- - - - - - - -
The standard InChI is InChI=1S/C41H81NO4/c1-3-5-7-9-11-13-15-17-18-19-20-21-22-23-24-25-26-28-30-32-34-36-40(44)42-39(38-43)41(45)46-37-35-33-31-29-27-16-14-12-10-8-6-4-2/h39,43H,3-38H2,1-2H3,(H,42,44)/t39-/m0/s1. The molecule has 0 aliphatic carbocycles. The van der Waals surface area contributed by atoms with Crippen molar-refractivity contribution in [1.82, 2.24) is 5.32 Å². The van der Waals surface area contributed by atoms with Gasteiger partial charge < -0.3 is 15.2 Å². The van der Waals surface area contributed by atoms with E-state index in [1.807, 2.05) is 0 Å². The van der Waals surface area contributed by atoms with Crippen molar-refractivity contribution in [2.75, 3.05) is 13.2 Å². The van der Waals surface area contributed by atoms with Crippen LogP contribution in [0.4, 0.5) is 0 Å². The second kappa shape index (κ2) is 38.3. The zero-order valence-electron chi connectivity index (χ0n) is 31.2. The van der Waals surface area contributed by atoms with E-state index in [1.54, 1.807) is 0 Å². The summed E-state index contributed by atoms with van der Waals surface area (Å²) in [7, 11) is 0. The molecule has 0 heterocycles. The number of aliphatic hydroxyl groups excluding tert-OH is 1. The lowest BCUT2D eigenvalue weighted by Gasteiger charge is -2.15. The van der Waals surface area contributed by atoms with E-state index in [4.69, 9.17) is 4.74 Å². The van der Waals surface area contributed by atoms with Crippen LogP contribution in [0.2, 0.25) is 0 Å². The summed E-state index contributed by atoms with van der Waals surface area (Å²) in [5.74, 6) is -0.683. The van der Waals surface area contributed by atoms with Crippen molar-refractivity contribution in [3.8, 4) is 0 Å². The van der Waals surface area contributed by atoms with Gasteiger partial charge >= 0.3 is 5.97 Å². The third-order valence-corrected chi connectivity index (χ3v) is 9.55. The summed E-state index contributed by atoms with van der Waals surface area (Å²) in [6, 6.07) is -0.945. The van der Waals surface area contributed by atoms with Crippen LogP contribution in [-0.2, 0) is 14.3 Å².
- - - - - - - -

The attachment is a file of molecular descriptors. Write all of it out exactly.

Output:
The standard InChI is InChI=1S/C41H81NO4/c1-3-5-7-9-11-13-15-17-18-19-20-21-22-23-24-25-26-28-30-32-34-36-40(44)42-39(38-43)41(45)46-37-35-33-31-29-27-16-14-12-10-8-6-4-2/h39,43H,3-38H2,1-2H3,(H,42,44)/t39-/m0/s1. The molecule has 0 aliphatic carbocycles. The van der Waals surface area contributed by atoms with Crippen molar-refractivity contribution in [1.82, 2.24) is 5.32 Å². The van der Waals surface area contributed by atoms with Gasteiger partial charge < -0.3 is 15.2 Å². The van der Waals surface area contributed by atoms with E-state index in [1.807, 2.05) is 0 Å². The van der Waals surface area contributed by atoms with Crippen molar-refractivity contribution in [2.75, 3.05) is 13.2 Å². The van der Waals surface area contributed by atoms with Crippen LogP contribution in [0.4, 0.5) is 0 Å². The second kappa shape index (κ2) is 38.3. The zero-order valence-electron chi connectivity index (χ0n) is 31.2. The van der Waals surface area contributed by atoms with E-state index in [1.54, 1.807) is 0 Å². The summed E-state index contributed by atoms with van der Waals surface area (Å²) in [7, 11) is 0. The molecule has 0 heterocycles. The number of aliphatic hydroxyl groups excluding tert-OH is 1. The lowest BCUT2D eigenvalue weighted by Gasteiger charge is -2.15. The van der Waals surface area contributed by atoms with E-state index in [4.69, 9.17) is 4.74 Å². The van der Waals surface area contributed by atoms with Crippen LogP contribution in [0.2, 0.25) is 0 Å². The summed E-state index contributed by atoms with van der Waals surface area (Å²) in [5.74, 6) is -0.683. The van der Waals surface area contributed by atoms with Crippen molar-refractivity contribution in [3.8, 4) is 0 Å². The van der Waals surface area contributed by atoms with Gasteiger partial charge >= 0.3 is 5.97 Å². The third-order valence-corrected chi connectivity index (χ3v) is 9.55. The summed E-state index contributed by atoms with van der Waals surface area (Å²) in [6, 6.07) is -0.945. The van der Waals surface area contributed by atoms with Crippen LogP contribution in [-0.2, 0) is 14.3 Å².